"The euro crisis is certainly not over yet," is how the Bundesbank's Jens Weidmann begins this intriguingly honest interview, adding that, resolution "will take some time." Perhaps his most telling statement comes early on when he explains that "believing that everything is okay now simply because the situation on the financial markets has eased is an illusion and does not help matters," as imbalances remain unresolved. From French un-competitiveness to Italy's potential about-turn on reforms, the outspoken German then goes on to address a critical point: "There are indeed some who see a solution to the crisis in the shape of higher inflation. I would regard such an approach as potentially incendiary. Once you allow inflation, it becomes very difficult to tame. In the short term, our projections show no excessive increase in prices. However, I would caution against underestimating the medium to long-term risks to stability. There must be no doubt that, when the time is right, we will tighten monetary policy."
The developed world has now become a fully operational Something-for-Nothing society. Once a Something-for-Nothing psychology has been fully implemented the majority of its citizens have become the functional equivalent of LOCUSTS!
Unable and unwilling (they no longer have the skills to make the wages they believe they are entitled to) to produce more than they consume and support themselves they set off the consume those that do to FEED on and SUPPORT themselves. The TAKERS or WEALTH EAT the MAKERS of WEALTH, Cannibalism of the worst sort.
Last November, in an act of sheer monetary desperation, the ECB issued an exhaustive, and quite ridiculous, pamphlet titled "Virtual Currency Schemes" in which it mocked and warned about the "ponziness" of such electronic currencies as BitCoin. Why a central bank would stoop so "low" to even acknowledge what no "self-respecting" (sic) PhD-clad economist would even discuss, drunk and slurring, at cocktail parties, remains a mystery to this day. However, that it did so over fears the official artificial currency of the insolvent continent, the EUR, may be becoming even more "ponzi" than the BitCoins the ECB was warning about, was clear to everyone involved who saw right through the cheap propaganda attempt. Feel free to ask any Cypriot if they would now rather have their money in locked up Euros, or in "ponzi" yet freely transferable, unregulated BitCoins. And while precious metals have been subject to price manipulation by the legacy establishment, even if ultimately the actual physical currency equivalent asset, its "value" naively expressed in some paper currency, may be in the possession of the beholder, to date no price suppression or regulation schemes of virtual currencies existed. At least until now: it appears that the ever-benevolent, and always knowing what is "in your best interest" Big Brother has decided to finally take a long, hard look at what is going on in the world of BitCoin... and promptly crush it.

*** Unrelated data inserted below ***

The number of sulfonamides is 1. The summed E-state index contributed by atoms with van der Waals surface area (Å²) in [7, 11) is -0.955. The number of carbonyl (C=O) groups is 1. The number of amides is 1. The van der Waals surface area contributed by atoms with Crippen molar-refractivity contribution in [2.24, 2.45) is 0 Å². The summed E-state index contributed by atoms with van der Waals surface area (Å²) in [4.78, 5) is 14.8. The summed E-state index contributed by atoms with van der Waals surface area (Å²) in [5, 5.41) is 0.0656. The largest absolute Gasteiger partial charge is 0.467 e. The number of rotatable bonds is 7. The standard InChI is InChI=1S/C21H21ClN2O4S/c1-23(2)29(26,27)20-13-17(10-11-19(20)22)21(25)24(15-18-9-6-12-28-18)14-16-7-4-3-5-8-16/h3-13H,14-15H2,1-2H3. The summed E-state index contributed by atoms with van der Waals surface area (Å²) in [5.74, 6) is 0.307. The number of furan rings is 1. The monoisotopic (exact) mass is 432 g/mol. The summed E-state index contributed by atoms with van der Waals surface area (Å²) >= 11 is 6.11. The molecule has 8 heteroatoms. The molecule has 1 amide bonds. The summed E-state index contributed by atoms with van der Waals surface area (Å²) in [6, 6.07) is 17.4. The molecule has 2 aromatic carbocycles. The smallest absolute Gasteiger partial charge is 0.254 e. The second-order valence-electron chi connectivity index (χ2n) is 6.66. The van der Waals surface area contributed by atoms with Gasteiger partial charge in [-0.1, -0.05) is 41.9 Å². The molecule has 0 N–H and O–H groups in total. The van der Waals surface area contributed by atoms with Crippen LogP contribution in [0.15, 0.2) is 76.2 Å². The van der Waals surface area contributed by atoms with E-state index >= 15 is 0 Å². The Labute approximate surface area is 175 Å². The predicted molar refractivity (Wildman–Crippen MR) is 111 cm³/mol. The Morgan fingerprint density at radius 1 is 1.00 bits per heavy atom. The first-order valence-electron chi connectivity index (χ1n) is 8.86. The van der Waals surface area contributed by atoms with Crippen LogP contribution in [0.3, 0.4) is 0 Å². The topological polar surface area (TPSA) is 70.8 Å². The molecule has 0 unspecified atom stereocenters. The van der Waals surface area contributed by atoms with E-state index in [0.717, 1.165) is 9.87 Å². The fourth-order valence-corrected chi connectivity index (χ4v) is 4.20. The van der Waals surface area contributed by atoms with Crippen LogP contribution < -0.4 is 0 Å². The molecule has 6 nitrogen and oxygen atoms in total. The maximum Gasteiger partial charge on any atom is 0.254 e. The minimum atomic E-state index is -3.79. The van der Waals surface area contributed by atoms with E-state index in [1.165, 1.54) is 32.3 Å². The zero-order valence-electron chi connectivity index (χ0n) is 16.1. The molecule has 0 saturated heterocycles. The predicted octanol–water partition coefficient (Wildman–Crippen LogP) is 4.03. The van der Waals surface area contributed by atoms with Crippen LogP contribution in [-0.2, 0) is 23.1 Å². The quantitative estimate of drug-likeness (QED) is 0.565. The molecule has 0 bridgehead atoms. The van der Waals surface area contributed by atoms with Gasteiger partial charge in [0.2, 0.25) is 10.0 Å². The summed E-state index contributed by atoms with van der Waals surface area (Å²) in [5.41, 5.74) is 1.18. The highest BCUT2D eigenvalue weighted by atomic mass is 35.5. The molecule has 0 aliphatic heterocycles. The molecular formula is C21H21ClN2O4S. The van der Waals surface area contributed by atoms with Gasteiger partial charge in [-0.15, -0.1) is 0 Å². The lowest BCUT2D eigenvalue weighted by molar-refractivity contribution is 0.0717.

It may be that a larger correction is in order given that some important global powers are struggling. Money printing by itself isn’t cure-all for what ails us.
Friday not much is happening beyond Cyprus tensions—how fun!
Let’s see what happens.
While Cyprus grabs the headlines, there are stirrings in Spain, New Zealand, and the UK with regard to how depositor funds (and their apparent insurance) is considered in the new normal banking system. As John Aziz notes, essentially, if there is to be any confidence in the banking system, the possibility of depleting liquidity insurance funds to bail out banks needs to be taken off the table completely. The possibility of insured depositor haircuts needs to be taken off the table completely. If banks need bailing out, the money must not come from insured depositors, or funds designed to compensate insured depositors. If banks fail, the losers should be the uninsured creditors.
There are two articles of faith in the central-bank religion: 1) We can keep interest rates near-zero for as long as we deem necessary, and 2) We can suppress inflation at will, too. The question is: can they do both at the same time for as long as they wish? If either interest rates or inflation (and they are correlated) start rising, the central banks' claims of control evaporate. There is an interesting paradox at work here: Since there is an unlimited buyer for low-yield bonds (the central banks), there is no market pressure for higher rates. Why raise yields when you can sell trillions of dollars of low-yield bonds to the Federal Reserve, Bank of Japan, etc.? By buying the new debt with newly created money, the central banks have marginalized the market's ability to transparently price risk and credit: the bond market has in effect been captured by the central banks, who can counter any reduction in demand with newly created money. But the central banks don't control where all this newly issued money goes. If it goes into the real economy, it triggers inflation; if it goes into assets, it inflates asset bubbles. Inflation and bubbles have consequences.
Many commentators have spent a great deal of ink proclaiming China to be the next great economic power. While it is true China has seen dramatic improvements in its economy over the last 30 years, my view has been and remains that most of the “growth” of the China “miracle” is just a debt-fueled bubble built upon a loose foundation of Government corruption and fraud.